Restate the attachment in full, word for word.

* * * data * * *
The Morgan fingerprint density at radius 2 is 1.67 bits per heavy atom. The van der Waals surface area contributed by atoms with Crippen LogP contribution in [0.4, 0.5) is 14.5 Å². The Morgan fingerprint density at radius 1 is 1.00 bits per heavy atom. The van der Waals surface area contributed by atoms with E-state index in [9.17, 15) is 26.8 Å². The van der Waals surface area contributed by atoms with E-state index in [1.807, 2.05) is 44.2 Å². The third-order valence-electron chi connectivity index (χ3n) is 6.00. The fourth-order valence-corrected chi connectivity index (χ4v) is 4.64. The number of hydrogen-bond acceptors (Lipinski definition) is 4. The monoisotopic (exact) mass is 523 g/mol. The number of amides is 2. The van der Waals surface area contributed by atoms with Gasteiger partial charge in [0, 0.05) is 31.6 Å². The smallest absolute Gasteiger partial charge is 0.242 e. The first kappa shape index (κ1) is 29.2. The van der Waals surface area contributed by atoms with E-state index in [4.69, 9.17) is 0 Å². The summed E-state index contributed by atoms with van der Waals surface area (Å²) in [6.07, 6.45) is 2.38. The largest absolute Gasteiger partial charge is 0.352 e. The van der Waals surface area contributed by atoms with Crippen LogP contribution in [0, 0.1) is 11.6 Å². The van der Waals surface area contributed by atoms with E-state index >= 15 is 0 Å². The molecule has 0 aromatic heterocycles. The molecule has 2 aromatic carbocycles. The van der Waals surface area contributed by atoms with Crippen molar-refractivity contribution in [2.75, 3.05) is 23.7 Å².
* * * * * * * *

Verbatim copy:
The Morgan fingerprint density at radius 2 is 1.67 bits per heavy atom. The van der Waals surface area contributed by atoms with Crippen LogP contribution in [0.4, 0.5) is 14.5 Å². The Morgan fingerprint density at radius 1 is 1.00 bits per heavy atom. The van der Waals surface area contributed by atoms with E-state index in [9.17, 15) is 26.8 Å². The van der Waals surface area contributed by atoms with E-state index in [1.807, 2.05) is 44.2 Å². The third-order valence-electron chi connectivity index (χ3n) is 6.00. The fourth-order valence-corrected chi connectivity index (χ4v) is 4.64. The number of hydrogen-bond acceptors (Lipinski definition) is 4. The monoisotopic (exact) mass is 523 g/mol. The number of amides is 2. The van der Waals surface area contributed by atoms with Gasteiger partial charge in [0, 0.05) is 31.6 Å². The smallest absolute Gasteiger partial charge is 0.242 e. The first kappa shape index (κ1) is 29.2. The van der Waals surface area contributed by atoms with E-state index in [4.69, 9.17) is 0 Å². The summed E-state index contributed by atoms with van der Waals surface area (Å²) in [6.07, 6.45) is 2.38. The largest absolute Gasteiger partial charge is 0.352 e. The van der Waals surface area contributed by atoms with Crippen LogP contribution in [0, 0.1) is 11.6 Å². The van der Waals surface area contributed by atoms with E-state index >= 15 is 0 Å². The molecule has 0 aromatic heterocycles. The molecule has 2 aromatic carbocycles. The van der Waals surface area contributed by atoms with Crippen molar-refractivity contribution in [2.75, 3.05) is 23.7 Å².